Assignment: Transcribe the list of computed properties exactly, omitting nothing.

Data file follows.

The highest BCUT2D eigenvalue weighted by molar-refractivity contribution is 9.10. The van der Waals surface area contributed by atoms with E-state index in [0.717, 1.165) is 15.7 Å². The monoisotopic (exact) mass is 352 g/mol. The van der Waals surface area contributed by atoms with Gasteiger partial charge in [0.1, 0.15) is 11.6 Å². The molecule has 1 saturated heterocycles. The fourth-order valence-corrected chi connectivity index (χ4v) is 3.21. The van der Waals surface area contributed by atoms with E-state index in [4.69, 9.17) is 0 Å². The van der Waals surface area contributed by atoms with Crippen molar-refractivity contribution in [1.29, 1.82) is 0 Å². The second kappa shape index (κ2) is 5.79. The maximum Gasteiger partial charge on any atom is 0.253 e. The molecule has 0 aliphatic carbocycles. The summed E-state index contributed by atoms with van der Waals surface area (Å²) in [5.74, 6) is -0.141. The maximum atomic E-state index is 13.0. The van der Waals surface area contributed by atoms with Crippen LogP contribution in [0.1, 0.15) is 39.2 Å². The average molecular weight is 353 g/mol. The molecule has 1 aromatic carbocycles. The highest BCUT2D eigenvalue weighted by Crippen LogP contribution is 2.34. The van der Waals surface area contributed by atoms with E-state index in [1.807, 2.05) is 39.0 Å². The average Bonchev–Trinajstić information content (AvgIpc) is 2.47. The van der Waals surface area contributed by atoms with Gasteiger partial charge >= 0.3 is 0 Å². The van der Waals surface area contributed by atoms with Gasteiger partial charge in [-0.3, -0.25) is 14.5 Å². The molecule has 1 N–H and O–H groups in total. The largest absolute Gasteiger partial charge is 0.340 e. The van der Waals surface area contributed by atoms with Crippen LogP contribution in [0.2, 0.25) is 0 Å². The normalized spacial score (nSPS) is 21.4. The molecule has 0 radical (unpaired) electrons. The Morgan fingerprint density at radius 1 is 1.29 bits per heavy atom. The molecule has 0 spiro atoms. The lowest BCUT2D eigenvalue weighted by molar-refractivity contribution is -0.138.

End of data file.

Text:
The highest BCUT2D eigenvalue weighted by molar-refractivity contribution is 9.10. The van der Waals surface area contributed by atoms with E-state index in [0.717, 1.165) is 15.7 Å². The monoisotopic (exact) mass is 352 g/mol. The van der Waals surface area contributed by atoms with Gasteiger partial charge in [0.1, 0.15) is 11.6 Å². The molecule has 1 saturated heterocycles. The fourth-order valence-corrected chi connectivity index (χ4v) is 3.21. The van der Waals surface area contributed by atoms with E-state index in [4.69, 9.17) is 0 Å². The van der Waals surface area contributed by atoms with Crippen molar-refractivity contribution in [1.29, 1.82) is 0 Å². The second kappa shape index (κ2) is 5.79. The maximum Gasteiger partial charge on any atom is 0.253 e. The molecule has 0 aliphatic carbocycles. The summed E-state index contributed by atoms with van der Waals surface area (Å²) in [5.74, 6) is -0.141. The maximum atomic E-state index is 13.0. The van der Waals surface area contributed by atoms with Crippen LogP contribution in [0.1, 0.15) is 39.2 Å². The average molecular weight is 353 g/mol. The molecule has 1 aromatic carbocycles. The highest BCUT2D eigenvalue weighted by Crippen LogP contribution is 2.34. The van der Waals surface area contributed by atoms with E-state index in [1.807, 2.05) is 39.0 Å². The average Bonchev–Trinajstić information content (AvgIpc) is 2.47. The van der Waals surface area contributed by atoms with Gasteiger partial charge >= 0.3 is 0 Å². The van der Waals surface area contributed by atoms with Gasteiger partial charge in [-0.3, -0.25) is 14.5 Å². The molecule has 1 N–H and O–H groups in total. The largest absolute Gasteiger partial charge is 0.340 e. The van der Waals surface area contributed by atoms with Crippen LogP contribution in [0.2, 0.25) is 0 Å². The normalized spacial score (nSPS) is 21.4. The molecule has 0 radical (unpaired) electrons. The Morgan fingerprint density at radius 1 is 1.29 bits per heavy atom. The molecule has 0 spiro atoms. The lowest BCUT2D eigenvalue weighted by molar-refractivity contribution is -0.138.